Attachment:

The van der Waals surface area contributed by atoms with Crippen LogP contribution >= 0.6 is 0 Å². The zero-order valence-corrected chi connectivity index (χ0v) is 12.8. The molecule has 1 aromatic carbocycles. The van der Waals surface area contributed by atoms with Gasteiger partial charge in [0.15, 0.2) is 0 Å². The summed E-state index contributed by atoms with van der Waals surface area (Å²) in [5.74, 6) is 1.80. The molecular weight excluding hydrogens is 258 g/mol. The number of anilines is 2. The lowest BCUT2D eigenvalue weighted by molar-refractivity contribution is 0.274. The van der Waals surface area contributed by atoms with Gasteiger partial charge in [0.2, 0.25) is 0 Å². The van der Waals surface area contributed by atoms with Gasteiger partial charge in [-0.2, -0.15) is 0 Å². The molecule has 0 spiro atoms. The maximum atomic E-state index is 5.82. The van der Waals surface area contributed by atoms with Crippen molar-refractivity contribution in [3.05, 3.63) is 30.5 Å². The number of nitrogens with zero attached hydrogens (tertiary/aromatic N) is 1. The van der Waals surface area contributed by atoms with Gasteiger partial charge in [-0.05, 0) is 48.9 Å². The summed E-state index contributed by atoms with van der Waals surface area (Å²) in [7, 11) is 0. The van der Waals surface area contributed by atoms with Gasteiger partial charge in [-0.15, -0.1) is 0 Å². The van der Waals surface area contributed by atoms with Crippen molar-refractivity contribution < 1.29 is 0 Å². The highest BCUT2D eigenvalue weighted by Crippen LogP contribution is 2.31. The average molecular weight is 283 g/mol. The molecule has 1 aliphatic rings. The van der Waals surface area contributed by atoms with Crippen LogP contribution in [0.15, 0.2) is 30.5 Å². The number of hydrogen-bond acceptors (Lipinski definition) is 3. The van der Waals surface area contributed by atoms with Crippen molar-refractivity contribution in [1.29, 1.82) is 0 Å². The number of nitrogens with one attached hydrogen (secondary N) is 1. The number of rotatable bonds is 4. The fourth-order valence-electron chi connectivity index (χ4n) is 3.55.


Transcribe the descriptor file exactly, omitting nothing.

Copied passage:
The van der Waals surface area contributed by atoms with Crippen LogP contribution >= 0.6 is 0 Å². The zero-order valence-corrected chi connectivity index (χ0v) is 12.8. The molecule has 1 aromatic carbocycles. The van der Waals surface area contributed by atoms with Gasteiger partial charge in [0.15, 0.2) is 0 Å². The summed E-state index contributed by atoms with van der Waals surface area (Å²) in [5.74, 6) is 1.80. The molecular weight excluding hydrogens is 258 g/mol. The number of anilines is 2. The lowest BCUT2D eigenvalue weighted by molar-refractivity contribution is 0.274. The van der Waals surface area contributed by atoms with Gasteiger partial charge in [0.2, 0.25) is 0 Å². The van der Waals surface area contributed by atoms with Gasteiger partial charge in [-0.2, -0.15) is 0 Å². The molecule has 0 spiro atoms. The maximum atomic E-state index is 5.82. The van der Waals surface area contributed by atoms with Crippen molar-refractivity contribution in [3.05, 3.63) is 30.5 Å². The number of nitrogens with zero attached hydrogens (tertiary/aromatic N) is 1. The van der Waals surface area contributed by atoms with Gasteiger partial charge in [-0.05, 0) is 48.9 Å². The summed E-state index contributed by atoms with van der Waals surface area (Å²) in [7, 11) is 0. The van der Waals surface area contributed by atoms with Gasteiger partial charge in [-0.15, -0.1) is 0 Å². The van der Waals surface area contributed by atoms with Crippen molar-refractivity contribution < 1.29 is 0 Å². The highest BCUT2D eigenvalue weighted by Crippen LogP contribution is 2.31. The average molecular weight is 283 g/mol. The molecule has 1 aliphatic rings. The van der Waals surface area contributed by atoms with Crippen LogP contribution in [0.15, 0.2) is 30.5 Å². The number of hydrogen-bond acceptors (Lipinski definition) is 3. The van der Waals surface area contributed by atoms with Crippen molar-refractivity contribution in [1.29, 1.82) is 0 Å². The number of nitrogens with one attached hydrogen (secondary N) is 1. The number of rotatable bonds is 4. The fourth-order valence-electron chi connectivity index (χ4n) is 3.55.